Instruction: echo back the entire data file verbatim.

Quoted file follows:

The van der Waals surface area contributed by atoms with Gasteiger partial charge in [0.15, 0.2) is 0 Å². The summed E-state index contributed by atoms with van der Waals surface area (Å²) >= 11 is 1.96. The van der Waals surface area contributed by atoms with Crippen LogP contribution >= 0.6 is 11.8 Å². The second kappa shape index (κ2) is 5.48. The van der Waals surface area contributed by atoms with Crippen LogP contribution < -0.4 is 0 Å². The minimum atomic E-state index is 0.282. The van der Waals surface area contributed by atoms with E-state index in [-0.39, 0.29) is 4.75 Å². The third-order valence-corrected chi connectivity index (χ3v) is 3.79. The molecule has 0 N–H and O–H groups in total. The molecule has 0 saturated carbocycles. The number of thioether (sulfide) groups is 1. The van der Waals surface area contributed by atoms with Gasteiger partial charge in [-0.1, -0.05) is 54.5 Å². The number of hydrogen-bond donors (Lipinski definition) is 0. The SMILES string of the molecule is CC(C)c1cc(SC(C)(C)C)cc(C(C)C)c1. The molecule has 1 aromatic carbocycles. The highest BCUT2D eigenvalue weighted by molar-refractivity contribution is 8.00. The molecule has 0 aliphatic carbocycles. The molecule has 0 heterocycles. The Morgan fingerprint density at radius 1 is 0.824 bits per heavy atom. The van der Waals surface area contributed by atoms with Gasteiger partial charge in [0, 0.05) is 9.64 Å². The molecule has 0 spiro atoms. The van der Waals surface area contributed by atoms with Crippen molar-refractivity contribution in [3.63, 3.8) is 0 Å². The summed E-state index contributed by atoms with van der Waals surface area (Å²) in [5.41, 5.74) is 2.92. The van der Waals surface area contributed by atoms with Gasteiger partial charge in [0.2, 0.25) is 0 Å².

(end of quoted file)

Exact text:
The van der Waals surface area contributed by atoms with Gasteiger partial charge in [0.15, 0.2) is 0 Å². The summed E-state index contributed by atoms with van der Waals surface area (Å²) >= 11 is 1.96. The van der Waals surface area contributed by atoms with Crippen LogP contribution >= 0.6 is 11.8 Å². The second kappa shape index (κ2) is 5.48. The van der Waals surface area contributed by atoms with Crippen LogP contribution < -0.4 is 0 Å². The minimum atomic E-state index is 0.282. The van der Waals surface area contributed by atoms with E-state index in [-0.39, 0.29) is 4.75 Å². The third-order valence-corrected chi connectivity index (χ3v) is 3.79. The molecule has 0 N–H and O–H groups in total. The molecule has 0 saturated carbocycles. The number of thioether (sulfide) groups is 1. The van der Waals surface area contributed by atoms with Gasteiger partial charge in [-0.1, -0.05) is 54.5 Å². The number of hydrogen-bond donors (Lipinski definition) is 0. The SMILES string of the molecule is CC(C)c1cc(SC(C)(C)C)cc(C(C)C)c1. The molecule has 1 aromatic carbocycles. The highest BCUT2D eigenvalue weighted by molar-refractivity contribution is 8.00. The molecule has 0 aliphatic carbocycles. The molecule has 0 heterocycles. The Morgan fingerprint density at radius 1 is 0.824 bits per heavy atom. The van der Waals surface area contributed by atoms with Gasteiger partial charge in [0, 0.05) is 9.64 Å². The molecule has 0 spiro atoms. The van der Waals surface area contributed by atoms with Crippen molar-refractivity contribution in [3.63, 3.8) is 0 Å². The summed E-state index contributed by atoms with van der Waals surface area (Å²) in [5.41, 5.74) is 2.92. The van der Waals surface area contributed by atoms with Gasteiger partial charge in [0.2, 0.25) is 0 Å².